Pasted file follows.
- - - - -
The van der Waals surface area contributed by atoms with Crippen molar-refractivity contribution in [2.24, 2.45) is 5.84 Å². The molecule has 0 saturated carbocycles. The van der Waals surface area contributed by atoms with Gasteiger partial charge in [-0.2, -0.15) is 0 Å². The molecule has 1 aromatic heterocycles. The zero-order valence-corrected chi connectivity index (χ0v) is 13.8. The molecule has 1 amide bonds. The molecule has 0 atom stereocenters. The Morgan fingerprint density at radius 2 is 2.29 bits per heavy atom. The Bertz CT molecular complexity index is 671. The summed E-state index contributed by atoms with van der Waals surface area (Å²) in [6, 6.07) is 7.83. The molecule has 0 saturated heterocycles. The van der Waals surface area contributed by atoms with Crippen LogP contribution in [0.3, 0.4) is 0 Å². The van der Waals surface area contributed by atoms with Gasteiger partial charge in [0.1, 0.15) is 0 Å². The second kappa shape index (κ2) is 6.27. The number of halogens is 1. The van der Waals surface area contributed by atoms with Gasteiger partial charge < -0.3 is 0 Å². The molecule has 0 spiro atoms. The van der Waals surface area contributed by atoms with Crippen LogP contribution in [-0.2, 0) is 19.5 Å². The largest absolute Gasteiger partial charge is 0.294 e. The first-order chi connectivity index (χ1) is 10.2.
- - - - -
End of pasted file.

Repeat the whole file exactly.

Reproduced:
The van der Waals surface area contributed by atoms with Crippen molar-refractivity contribution in [2.24, 2.45) is 5.84 Å². The molecule has 0 saturated carbocycles. The van der Waals surface area contributed by atoms with Gasteiger partial charge in [-0.2, -0.15) is 0 Å². The molecule has 1 aromatic heterocycles. The zero-order valence-corrected chi connectivity index (χ0v) is 13.8. The molecule has 1 amide bonds. The molecule has 0 atom stereocenters. The Morgan fingerprint density at radius 2 is 2.29 bits per heavy atom. The Bertz CT molecular complexity index is 671. The summed E-state index contributed by atoms with van der Waals surface area (Å²) in [6, 6.07) is 7.83. The molecule has 0 saturated heterocycles. The van der Waals surface area contributed by atoms with Crippen LogP contribution in [0.3, 0.4) is 0 Å². The van der Waals surface area contributed by atoms with Gasteiger partial charge in [0.1, 0.15) is 0 Å². The second kappa shape index (κ2) is 6.27. The number of halogens is 1. The van der Waals surface area contributed by atoms with Gasteiger partial charge < -0.3 is 0 Å². The molecule has 0 spiro atoms. The van der Waals surface area contributed by atoms with Crippen LogP contribution in [-0.2, 0) is 19.5 Å². The largest absolute Gasteiger partial charge is 0.294 e. The first-order chi connectivity index (χ1) is 10.2.